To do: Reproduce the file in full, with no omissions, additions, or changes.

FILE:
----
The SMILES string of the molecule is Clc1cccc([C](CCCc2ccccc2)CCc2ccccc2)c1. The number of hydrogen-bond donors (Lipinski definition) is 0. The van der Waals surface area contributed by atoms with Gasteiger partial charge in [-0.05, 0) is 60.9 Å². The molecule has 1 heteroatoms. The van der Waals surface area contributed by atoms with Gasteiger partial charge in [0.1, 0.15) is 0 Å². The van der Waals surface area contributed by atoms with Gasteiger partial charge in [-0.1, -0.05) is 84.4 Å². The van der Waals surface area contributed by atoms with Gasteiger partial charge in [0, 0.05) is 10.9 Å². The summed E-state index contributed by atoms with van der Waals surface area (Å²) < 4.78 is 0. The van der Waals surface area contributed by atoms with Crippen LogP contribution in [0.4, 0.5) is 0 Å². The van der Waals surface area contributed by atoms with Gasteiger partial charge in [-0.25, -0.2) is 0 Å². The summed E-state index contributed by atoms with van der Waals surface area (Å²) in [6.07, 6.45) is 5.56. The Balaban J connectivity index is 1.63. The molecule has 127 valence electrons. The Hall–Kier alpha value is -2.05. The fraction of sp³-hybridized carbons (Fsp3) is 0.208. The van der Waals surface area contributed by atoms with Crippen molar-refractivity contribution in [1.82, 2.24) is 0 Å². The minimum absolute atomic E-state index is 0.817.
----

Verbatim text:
The SMILES string of the molecule is Clc1cccc([C](CCCc2ccccc2)CCc2ccccc2)c1. The number of hydrogen-bond donors (Lipinski definition) is 0. The van der Waals surface area contributed by atoms with Gasteiger partial charge in [-0.05, 0) is 60.9 Å². The molecule has 1 heteroatoms. The van der Waals surface area contributed by atoms with Gasteiger partial charge in [0.1, 0.15) is 0 Å². The van der Waals surface area contributed by atoms with Gasteiger partial charge in [-0.1, -0.05) is 84.4 Å². The van der Waals surface area contributed by atoms with Gasteiger partial charge in [0, 0.05) is 10.9 Å². The summed E-state index contributed by atoms with van der Waals surface area (Å²) < 4.78 is 0. The van der Waals surface area contributed by atoms with Crippen LogP contribution in [0.4, 0.5) is 0 Å². The van der Waals surface area contributed by atoms with Gasteiger partial charge in [-0.25, -0.2) is 0 Å². The summed E-state index contributed by atoms with van der Waals surface area (Å²) in [6.07, 6.45) is 5.56. The Balaban J connectivity index is 1.63. The molecule has 127 valence electrons. The Hall–Kier alpha value is -2.05. The fraction of sp³-hybridized carbons (Fsp3) is 0.208. The van der Waals surface area contributed by atoms with Crippen molar-refractivity contribution in [1.82, 2.24) is 0 Å². The minimum absolute atomic E-state index is 0.817.